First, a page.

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Review: Everything is Illuminated/Next Theatre Company

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Photo: Michael Brosilow

Photo: Michael Brosilow


All good drama has one thing in common and that is story. Jonathan Safran Foer’s 2002 novel “Everything is Illuminated” made for a mostly seamless transition to the stage at Next Theatre in Evanston. Adapted by British playwright Simon Block, this version of “Everything is Illuminated” functions independently as its own work because it strongly focuses on story and character. Block’s script makes wise choices in streamlining this untraditionally structured novel and the result is a well-balanced play that includes the important aspects of the novel without overwhelming its audience.

When neurotic American traveler Jonathan (Brad Smith) journeys to the Ukraine in search of the woman who saved his grandfather from the Nazis in WWII, he meets a colorful duo at the railway station who serve as his guides. Witty banter ensues between Jonathan and his guides: Alex (Alex Goodrich), a young Ukrainian obsessed with American pop culture and his aged and blind grandfather (William J. Norris). Goodrich’s endearing performance as Alex serves as the narrator for one of the strands of this tale, a device that brings a surprising amount of heart to the story. A camaraderie forms between Jonathan and Alex, but Alex’s cranky grandfather seems apprehensive to help Jonathan track down a mysterious savior named Augustine. Through well-ordered scenes we learn that it’s not his Ukrainian prejudices but rather his serendipitous connection to the woman in Jonathan’s photo and the town of Trachimbrod.

There are great exchanges on the subject of cultural identity between the three lead characters on their journey; one striking incident in a restaurant indicates just how much what we eat is who we are. Jonathan from New York is a vegetarian, a concept unbelievable to Ukrainians mostly burdened by poverty. In a play so interrelated to the Holocaust and privation, it’s an interesting moment when Jonathan refuses the meat and then the potato, for fear of germs. Grandfather makes a crude, but astute point when he screams, “Myopic Jewish twerp!” This scene, along with others, offers a sort of look at the other side of American tourism into Europe, and the ignorance of conflicting histories.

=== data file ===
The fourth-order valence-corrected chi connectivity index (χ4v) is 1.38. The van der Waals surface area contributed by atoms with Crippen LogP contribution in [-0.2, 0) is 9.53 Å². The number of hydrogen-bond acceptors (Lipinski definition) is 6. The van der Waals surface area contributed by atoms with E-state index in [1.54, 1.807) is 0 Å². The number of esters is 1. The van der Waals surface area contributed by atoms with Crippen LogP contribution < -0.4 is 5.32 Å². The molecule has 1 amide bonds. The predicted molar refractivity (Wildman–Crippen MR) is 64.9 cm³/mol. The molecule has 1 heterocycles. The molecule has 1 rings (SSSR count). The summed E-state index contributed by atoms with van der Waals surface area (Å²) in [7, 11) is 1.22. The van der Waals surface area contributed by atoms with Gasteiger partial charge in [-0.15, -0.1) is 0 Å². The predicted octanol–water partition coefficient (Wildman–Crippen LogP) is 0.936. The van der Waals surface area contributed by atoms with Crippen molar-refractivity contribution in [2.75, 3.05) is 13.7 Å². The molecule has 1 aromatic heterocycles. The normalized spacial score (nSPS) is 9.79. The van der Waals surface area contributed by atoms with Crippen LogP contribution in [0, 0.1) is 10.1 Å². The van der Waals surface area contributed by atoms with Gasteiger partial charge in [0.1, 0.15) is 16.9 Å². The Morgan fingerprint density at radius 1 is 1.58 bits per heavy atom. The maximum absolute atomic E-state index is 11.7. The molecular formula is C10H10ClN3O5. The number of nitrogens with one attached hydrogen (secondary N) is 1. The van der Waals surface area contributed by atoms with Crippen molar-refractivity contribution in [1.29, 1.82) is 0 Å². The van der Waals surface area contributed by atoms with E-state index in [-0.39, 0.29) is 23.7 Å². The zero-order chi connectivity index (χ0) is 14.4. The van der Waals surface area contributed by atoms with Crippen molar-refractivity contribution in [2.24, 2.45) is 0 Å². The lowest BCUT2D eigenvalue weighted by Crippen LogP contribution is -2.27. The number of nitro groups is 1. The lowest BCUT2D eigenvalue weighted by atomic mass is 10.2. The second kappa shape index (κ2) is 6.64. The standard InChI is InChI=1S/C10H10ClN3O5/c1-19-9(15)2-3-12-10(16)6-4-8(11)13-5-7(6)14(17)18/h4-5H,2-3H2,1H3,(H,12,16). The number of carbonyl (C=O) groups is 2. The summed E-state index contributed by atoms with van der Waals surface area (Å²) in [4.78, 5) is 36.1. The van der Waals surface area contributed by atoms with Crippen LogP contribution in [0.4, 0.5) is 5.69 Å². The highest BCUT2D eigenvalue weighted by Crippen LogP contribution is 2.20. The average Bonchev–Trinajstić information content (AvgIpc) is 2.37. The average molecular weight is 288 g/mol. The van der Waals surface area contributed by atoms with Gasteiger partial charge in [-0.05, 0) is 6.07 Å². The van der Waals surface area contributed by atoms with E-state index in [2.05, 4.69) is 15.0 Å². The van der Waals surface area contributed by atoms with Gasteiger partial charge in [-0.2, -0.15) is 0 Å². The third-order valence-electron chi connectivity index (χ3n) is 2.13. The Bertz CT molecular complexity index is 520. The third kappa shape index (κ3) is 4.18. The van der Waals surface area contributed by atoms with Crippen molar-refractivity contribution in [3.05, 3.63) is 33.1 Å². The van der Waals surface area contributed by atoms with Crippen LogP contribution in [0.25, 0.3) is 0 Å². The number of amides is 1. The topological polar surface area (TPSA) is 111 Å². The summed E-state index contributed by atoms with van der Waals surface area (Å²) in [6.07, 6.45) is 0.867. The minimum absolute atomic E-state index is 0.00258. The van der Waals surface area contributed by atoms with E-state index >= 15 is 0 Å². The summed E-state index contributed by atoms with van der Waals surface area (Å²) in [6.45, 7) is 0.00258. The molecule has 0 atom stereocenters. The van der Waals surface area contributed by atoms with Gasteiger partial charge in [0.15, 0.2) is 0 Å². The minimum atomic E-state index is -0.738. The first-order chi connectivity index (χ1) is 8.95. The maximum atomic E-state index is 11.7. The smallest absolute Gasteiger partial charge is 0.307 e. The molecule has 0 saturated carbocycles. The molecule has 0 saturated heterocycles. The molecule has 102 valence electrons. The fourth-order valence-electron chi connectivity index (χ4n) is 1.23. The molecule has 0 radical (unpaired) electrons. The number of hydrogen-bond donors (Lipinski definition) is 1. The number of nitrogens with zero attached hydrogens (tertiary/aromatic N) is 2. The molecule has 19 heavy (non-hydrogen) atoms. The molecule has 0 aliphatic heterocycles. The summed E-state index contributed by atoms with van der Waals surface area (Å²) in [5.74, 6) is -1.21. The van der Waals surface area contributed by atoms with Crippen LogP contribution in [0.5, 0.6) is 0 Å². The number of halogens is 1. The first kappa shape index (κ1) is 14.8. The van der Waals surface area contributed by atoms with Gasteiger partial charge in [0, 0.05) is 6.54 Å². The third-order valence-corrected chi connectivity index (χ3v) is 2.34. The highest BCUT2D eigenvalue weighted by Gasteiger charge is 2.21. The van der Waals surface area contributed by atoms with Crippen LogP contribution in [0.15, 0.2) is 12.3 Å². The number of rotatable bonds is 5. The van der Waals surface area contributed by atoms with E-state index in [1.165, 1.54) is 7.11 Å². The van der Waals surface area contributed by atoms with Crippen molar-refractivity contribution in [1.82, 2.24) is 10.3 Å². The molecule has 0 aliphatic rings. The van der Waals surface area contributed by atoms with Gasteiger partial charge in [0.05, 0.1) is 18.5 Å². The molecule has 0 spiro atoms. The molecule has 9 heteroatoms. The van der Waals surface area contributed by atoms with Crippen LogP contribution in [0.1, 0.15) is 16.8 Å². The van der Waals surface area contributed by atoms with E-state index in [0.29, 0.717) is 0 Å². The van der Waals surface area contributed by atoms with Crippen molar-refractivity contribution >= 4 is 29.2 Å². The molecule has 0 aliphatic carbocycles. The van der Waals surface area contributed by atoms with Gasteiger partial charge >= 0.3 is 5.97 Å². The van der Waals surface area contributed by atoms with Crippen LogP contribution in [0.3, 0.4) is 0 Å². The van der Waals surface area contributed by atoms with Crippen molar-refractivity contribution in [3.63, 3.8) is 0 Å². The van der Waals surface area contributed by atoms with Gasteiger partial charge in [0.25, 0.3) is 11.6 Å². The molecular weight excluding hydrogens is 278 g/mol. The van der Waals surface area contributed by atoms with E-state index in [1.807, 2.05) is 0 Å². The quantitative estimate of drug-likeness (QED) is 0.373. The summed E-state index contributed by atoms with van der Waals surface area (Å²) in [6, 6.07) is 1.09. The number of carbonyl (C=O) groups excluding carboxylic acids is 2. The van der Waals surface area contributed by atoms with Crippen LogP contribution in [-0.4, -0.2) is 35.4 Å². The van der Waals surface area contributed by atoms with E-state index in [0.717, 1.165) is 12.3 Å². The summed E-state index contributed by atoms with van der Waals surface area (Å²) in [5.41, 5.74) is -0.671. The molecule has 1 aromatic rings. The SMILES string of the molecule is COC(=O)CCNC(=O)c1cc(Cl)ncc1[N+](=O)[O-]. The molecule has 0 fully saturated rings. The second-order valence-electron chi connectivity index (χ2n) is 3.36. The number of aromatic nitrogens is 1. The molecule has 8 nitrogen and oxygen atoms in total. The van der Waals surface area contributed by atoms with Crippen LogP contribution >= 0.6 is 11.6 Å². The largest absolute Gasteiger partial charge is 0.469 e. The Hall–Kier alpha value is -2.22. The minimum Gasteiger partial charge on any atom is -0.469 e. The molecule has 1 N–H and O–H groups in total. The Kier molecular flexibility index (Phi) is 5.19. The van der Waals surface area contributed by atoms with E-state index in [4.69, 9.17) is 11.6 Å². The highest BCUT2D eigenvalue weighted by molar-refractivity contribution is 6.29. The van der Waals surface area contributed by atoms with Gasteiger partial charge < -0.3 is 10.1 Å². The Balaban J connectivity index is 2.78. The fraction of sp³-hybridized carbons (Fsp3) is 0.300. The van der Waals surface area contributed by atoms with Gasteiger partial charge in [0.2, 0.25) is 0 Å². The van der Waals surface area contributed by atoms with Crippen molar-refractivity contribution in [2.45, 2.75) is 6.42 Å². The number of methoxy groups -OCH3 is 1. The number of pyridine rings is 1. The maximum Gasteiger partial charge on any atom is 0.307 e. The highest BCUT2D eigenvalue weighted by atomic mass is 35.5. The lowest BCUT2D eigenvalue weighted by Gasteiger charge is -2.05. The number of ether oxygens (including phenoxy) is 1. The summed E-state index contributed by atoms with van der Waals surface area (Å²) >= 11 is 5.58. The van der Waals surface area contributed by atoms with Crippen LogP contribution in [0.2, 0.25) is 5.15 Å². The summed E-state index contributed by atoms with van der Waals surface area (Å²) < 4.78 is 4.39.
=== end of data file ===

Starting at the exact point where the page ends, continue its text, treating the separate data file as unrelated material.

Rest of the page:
In another strand of the story, we watch as Jonathan develops the characters of his novel who fight for their existence in short vignettes. While this aspect of the novel would seem like one of the more difficult ones to bring to the stage fluidly, Block’s script makes great use of time and language. The scenes in this play all build to a larger point in both dialogue and stirring monologues. As they get closer to solving the mystery of Jonathan’s heritage, the intensity grows between Jonathan and Alex in heated exchanges. Perhaps the most upsetting monologue comes at the end when the old woman in Jonathan’s photo (Ann Whitney) describes in vivid detail the brutality of the Nazi soldiers.

The play concludes with a poetic monologue from Jonathan that underscores the storytelling nature of this play. Director Devon de Mayo is able to capture the heart of the novel in essential and theatrical ways while her talented cast makes three-dimensional choices that bring them right off the page and into a real life that is sometimes funny and sometimes beautifully sad. (John J. Accrocco)

At Next Theatre Company, 927 Noyes Street in Evanston, (847)475-1875. Through March 31.

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